Environmentalists are urging Gov. Rick Scott to veto legislation that would allow developers to pump treated wastewater into the Floridan aquifer, the source of most of the state's drinking water.

  • HB 1149 passed both Florida House and Senate
  • Critics point out treated wastewater still contains dangers
  • Scott has until end of week to act on bill

The measure (HB 1149) reached the governor's desk Monday on the heels of swift passage by the state House and Senate. Supporters have billed it as an environmentally responsible way of spurring growth in parts of the state where traditional supplies of water are hard to come by.

But critics warn that allowing developers to replace aquifer water with treated wastewater could lead to environmental calamities. Despite being filtered, treated wastewater often still contains relatively high levels of nutrients that have been found to cause algae blooms. 

In addition, some remnants of human waste - including antibiotics and antidepressants - can't be fully removed, either.

"You're using the water, what we all depend on, and you're discussing tainting that with treated water," said Trimmel Gomes, an environmental policy consultant. "Once you open this can, you can't close it back. You're pumping that treated water into our underground aquifer, what we all depend on."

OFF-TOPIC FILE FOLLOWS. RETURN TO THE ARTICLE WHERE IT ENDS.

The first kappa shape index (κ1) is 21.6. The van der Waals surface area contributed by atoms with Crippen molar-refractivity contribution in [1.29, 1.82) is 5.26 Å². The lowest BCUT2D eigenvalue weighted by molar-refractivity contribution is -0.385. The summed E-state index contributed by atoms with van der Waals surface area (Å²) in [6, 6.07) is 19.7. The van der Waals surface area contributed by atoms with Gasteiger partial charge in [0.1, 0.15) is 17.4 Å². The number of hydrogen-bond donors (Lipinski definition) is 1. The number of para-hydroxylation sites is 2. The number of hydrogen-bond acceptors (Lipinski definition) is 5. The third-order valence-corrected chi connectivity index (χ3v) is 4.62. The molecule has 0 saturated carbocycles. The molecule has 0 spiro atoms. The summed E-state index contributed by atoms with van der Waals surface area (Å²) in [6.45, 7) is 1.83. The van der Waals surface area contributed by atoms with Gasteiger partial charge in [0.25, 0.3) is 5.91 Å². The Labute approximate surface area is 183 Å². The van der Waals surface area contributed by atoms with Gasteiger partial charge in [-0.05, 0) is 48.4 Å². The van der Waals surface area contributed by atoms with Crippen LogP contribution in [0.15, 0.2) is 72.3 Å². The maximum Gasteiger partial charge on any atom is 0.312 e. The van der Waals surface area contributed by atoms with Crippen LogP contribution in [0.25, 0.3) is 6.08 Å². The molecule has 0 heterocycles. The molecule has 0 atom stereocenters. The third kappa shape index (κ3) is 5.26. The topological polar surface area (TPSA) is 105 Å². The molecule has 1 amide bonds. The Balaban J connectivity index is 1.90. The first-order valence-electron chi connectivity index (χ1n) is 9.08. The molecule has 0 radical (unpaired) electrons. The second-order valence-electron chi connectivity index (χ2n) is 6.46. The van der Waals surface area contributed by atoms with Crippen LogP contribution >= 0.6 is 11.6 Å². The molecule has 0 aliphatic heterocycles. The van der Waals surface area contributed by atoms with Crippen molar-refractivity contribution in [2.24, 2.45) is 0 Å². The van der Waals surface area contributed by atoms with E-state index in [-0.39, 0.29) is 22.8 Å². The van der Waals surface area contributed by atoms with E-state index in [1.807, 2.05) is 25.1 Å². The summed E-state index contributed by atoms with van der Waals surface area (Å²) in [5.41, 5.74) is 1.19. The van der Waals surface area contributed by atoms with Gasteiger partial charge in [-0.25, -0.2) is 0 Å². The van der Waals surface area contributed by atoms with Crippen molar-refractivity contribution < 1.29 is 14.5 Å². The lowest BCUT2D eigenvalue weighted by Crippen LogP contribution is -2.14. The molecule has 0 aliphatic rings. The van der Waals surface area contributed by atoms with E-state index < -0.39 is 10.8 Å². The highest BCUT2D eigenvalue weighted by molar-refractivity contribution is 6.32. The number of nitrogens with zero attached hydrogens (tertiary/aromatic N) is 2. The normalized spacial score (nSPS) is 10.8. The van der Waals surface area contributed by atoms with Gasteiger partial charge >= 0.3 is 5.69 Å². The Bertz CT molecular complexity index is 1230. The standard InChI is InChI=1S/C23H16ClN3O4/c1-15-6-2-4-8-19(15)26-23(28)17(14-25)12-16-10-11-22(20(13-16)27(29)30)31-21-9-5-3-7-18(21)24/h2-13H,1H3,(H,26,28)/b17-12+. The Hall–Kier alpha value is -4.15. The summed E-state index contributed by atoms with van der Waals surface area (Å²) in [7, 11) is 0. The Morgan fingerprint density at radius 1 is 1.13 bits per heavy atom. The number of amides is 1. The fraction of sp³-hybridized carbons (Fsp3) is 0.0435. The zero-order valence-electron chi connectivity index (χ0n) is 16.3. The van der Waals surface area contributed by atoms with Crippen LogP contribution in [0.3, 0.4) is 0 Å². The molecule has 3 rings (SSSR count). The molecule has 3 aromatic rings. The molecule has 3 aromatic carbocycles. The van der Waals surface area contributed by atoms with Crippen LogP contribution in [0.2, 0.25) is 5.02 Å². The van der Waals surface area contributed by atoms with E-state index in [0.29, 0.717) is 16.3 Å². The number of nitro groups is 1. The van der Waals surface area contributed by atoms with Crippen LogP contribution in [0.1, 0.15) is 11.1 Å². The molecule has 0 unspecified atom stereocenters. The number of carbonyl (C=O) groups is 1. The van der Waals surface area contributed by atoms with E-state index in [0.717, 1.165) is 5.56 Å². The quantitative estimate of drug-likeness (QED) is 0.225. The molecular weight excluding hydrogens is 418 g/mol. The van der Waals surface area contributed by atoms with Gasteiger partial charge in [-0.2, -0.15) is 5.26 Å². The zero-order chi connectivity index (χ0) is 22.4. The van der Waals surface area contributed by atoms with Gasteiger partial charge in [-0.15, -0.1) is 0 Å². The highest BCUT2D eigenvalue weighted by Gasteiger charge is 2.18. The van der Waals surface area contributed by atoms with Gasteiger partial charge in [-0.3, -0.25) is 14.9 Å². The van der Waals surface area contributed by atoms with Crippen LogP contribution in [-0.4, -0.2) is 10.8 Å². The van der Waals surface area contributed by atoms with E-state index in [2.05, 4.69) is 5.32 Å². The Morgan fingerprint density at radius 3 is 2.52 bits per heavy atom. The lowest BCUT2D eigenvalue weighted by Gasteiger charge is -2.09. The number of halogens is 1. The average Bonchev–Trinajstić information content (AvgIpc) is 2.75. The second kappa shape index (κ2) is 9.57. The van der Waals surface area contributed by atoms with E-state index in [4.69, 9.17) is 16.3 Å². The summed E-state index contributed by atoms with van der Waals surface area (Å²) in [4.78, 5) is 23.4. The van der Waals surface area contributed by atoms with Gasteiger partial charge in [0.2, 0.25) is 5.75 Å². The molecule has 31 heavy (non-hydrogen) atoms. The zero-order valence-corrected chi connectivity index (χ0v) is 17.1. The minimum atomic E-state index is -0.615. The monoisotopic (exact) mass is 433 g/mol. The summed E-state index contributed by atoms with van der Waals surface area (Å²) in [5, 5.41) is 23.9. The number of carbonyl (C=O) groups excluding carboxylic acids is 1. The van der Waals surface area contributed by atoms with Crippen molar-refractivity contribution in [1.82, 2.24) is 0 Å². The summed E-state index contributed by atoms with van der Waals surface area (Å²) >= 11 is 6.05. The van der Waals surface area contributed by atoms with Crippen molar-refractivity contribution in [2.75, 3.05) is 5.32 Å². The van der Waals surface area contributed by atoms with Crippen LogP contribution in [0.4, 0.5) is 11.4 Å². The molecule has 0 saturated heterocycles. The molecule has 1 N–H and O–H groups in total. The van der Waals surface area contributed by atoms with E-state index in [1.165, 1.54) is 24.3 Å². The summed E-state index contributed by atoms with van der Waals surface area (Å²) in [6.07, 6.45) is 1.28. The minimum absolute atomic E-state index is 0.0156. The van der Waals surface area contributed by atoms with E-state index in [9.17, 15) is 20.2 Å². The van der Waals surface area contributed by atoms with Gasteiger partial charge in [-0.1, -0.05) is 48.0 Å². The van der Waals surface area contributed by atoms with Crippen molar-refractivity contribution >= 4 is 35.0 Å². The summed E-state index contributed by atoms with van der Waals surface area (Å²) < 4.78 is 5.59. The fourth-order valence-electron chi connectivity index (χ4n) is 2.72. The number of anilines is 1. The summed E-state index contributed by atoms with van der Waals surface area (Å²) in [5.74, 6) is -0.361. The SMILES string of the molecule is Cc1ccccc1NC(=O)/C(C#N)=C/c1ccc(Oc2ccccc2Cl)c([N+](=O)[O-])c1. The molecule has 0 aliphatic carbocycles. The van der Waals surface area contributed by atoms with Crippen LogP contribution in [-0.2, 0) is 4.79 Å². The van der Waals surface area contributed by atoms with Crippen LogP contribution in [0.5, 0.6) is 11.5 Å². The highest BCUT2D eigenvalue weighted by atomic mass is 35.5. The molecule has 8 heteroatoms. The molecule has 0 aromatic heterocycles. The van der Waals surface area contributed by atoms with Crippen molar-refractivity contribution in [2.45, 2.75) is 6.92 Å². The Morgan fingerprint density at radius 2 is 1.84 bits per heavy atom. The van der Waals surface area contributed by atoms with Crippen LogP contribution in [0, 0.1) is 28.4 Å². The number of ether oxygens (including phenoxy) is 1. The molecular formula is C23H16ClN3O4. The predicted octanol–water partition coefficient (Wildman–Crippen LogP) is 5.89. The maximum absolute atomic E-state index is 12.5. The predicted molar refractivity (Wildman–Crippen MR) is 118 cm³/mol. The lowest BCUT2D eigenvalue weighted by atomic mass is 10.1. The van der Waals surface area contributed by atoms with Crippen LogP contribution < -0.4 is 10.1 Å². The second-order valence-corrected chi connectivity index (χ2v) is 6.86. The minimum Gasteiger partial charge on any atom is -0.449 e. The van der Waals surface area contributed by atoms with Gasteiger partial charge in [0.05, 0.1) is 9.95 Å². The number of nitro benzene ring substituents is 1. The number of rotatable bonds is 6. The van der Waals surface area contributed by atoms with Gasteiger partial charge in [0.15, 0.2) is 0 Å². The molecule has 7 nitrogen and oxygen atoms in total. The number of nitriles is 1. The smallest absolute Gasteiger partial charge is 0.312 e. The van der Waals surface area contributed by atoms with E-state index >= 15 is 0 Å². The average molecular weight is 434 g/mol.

While Scott has generally been a pro-development chief executive - going so far as to dismantle the state's growth management agency shortly after taking office in 2011 - he has also shown a green streak, securing increased funding for environmental protection. In January, Scott announced an agreement in principle with Energy Secretary Ryan Zinke to remove Florida from the federal government's list of states under consideration for coastal oil drilling.

While the agreement has been largely dismissed as devoid of legal standing, it was seen as another step by Scott to appeal to conservation-minded voters as he prepares for a likely campaign to unseat Democratic U.S. Sen. Bill Nelson.

"We can continue to make sure this is the state that people want to continue to travel to, they want to live in, because we have the most pristine environment in the world," Scott said at the time.

As a result, environmentalists are now hoping the governor will be inclined to block the wastewater legislation, which they've less-than-affectionately dubbed 'toilet to tap.'

"It would contradict all the work that has been done on springs protection," Gomes said.

Scott has until the end of next week to act on the bill.